VBA has a rich and comprehensive function library as well as tools to assist in their use. The subsections that follow introduce you to many of the commonly used functions. You will see examples of how they are used. Be aware that this is just a sampling of the functions available and provides you with just a few ideas of how you can use these functions. The potential use of the VBA function library is limited only by your needs and your imagination.
The following sections describe some of the most commonly used functions and provide examples. On some rainy day, you should go through the online Help to become familiar with the rest of VBA's built-in functions.
You can find the following examples in basBuiltIn in the Chap23Ex.mdb database.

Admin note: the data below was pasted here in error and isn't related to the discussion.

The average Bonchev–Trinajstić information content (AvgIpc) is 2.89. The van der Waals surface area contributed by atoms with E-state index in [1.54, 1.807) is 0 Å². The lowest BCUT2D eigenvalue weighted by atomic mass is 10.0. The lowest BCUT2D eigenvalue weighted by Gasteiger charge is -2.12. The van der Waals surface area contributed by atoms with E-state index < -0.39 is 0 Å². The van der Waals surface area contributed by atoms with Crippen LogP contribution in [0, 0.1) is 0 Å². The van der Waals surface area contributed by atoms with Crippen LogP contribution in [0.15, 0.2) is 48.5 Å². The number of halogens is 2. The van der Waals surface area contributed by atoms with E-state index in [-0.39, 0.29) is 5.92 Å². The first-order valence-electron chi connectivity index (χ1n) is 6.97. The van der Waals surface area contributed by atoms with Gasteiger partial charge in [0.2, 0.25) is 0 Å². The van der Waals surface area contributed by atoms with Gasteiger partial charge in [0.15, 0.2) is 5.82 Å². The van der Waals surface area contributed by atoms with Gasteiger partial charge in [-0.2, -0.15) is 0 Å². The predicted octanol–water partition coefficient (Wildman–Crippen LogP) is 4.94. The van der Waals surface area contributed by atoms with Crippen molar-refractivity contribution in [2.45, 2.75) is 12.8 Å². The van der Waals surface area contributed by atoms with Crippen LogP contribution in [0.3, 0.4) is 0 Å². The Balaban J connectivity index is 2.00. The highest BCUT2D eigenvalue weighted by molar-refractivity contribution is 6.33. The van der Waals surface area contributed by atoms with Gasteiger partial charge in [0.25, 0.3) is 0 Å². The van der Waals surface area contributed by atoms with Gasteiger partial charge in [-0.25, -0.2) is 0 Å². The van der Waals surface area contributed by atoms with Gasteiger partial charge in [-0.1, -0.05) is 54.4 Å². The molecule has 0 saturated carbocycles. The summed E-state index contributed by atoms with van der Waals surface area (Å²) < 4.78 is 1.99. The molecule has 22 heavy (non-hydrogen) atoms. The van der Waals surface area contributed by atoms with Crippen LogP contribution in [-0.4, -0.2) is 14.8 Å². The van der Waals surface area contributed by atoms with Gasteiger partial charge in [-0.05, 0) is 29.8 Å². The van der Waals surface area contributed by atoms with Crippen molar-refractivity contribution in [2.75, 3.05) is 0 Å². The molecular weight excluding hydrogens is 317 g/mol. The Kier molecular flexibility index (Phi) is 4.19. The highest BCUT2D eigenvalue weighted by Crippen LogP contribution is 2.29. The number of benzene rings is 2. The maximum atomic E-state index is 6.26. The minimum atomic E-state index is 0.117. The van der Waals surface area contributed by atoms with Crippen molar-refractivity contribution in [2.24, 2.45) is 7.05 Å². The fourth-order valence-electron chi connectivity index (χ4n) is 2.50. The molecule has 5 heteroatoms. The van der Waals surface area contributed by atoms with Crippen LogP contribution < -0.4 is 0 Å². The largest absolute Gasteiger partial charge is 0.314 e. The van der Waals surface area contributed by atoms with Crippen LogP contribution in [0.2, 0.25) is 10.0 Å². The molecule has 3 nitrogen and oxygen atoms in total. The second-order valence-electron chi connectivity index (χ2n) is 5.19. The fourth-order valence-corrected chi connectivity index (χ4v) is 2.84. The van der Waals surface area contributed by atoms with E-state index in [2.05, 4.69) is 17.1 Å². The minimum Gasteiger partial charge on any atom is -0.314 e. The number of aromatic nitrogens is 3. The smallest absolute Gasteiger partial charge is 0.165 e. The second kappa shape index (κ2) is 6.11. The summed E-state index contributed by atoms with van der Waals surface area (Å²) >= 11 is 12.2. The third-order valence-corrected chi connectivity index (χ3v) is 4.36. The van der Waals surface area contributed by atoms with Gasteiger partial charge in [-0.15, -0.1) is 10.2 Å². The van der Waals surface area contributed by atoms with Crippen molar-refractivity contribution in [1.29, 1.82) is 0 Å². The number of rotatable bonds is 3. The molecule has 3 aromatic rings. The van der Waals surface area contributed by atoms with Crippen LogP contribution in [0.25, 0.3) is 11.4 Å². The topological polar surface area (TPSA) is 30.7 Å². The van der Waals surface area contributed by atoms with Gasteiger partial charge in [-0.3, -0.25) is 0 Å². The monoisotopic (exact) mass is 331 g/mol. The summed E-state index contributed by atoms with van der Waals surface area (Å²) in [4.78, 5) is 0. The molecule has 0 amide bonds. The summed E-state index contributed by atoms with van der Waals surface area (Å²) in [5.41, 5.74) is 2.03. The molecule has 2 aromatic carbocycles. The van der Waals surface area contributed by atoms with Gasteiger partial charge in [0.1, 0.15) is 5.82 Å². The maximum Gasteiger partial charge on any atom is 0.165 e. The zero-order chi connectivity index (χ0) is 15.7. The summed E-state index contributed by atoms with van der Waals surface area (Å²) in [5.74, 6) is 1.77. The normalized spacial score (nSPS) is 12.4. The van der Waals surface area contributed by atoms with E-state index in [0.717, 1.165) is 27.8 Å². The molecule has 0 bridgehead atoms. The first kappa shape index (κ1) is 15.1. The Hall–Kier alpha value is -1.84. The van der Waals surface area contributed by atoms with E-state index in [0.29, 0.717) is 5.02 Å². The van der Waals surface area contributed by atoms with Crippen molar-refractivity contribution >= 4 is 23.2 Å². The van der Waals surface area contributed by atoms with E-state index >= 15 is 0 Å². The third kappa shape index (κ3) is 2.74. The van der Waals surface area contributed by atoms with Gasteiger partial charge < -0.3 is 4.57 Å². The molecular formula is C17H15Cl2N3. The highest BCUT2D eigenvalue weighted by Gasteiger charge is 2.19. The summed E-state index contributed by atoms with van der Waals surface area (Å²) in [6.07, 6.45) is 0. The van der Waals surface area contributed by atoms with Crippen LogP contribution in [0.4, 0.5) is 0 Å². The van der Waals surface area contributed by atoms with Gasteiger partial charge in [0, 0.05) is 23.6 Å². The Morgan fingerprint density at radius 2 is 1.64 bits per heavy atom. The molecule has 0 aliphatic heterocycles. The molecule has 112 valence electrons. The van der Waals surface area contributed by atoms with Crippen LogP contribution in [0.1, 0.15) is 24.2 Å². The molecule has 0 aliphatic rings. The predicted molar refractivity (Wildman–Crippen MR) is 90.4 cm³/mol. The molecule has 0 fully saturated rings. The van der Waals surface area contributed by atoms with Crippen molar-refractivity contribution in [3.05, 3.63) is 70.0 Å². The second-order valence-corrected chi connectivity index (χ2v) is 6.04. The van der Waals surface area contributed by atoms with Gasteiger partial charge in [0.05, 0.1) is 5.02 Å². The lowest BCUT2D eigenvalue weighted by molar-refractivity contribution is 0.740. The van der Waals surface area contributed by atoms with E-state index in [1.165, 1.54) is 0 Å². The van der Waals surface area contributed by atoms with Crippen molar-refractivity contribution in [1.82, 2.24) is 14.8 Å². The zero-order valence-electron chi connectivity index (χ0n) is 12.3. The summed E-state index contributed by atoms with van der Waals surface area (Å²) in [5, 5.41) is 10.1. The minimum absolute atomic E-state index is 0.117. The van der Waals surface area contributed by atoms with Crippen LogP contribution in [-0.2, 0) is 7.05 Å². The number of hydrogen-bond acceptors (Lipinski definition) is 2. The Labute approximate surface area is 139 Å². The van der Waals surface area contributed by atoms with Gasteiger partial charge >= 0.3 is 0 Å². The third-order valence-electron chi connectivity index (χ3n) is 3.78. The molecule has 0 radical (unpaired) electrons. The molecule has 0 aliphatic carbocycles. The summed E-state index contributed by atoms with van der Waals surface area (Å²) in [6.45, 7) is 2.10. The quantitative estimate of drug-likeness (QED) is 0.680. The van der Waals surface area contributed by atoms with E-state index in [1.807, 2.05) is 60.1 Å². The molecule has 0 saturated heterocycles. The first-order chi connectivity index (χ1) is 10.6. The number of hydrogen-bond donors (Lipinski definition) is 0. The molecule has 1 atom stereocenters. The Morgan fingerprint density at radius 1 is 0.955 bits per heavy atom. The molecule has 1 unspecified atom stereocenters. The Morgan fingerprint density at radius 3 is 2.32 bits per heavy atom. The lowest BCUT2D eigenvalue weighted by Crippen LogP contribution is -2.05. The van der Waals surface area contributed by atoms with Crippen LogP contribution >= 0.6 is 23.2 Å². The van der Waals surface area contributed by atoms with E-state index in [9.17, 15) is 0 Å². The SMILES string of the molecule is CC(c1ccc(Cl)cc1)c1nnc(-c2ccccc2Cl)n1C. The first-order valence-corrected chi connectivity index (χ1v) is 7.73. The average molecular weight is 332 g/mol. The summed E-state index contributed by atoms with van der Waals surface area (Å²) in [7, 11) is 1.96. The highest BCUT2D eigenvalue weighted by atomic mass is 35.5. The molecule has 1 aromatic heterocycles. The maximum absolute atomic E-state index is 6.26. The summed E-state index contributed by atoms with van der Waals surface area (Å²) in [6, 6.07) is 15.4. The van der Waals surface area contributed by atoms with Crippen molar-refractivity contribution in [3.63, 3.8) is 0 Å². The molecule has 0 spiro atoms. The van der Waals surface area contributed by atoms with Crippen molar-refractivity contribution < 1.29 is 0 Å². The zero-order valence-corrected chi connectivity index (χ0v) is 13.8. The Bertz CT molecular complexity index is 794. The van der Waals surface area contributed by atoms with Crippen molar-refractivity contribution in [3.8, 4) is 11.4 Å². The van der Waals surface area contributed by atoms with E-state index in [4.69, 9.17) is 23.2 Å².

The Format function formats expressions in the style specified. The first parameter is the expression you want to format; the second is the type of format you want to apply. Here's an example of using the Format function:
Sub FormatData() Debug.Print Format$(50, "Currency") 'Prints $50.00 Debug.Print Format$(Now, "Short Date") 'Prints the current date Debug.Print Format$(Now, "DDDD") 'Displays the word for the day Debug.Print Format$(Now, "DDD") 'Displays 3 - CHAR Day Debug.Print Format$(Now, "YYYY") 'Displays 4 - digit Year Debug.Print Format$(Now, "WW") 'Displays the Week Number End Sub
The result of using this function appears in Figure 23.11.
The Instr function returns the position where one string begins within another string:
Sub InstrExample() Debug.Print InStr("Alison Balter", "Balter") 'Returns 8 Debug.Print InStr("Hello", "l") 'Returns 3 Debug.Print InStr("c:\my documents\my file.txt", "\") 'Returns 3 End Sub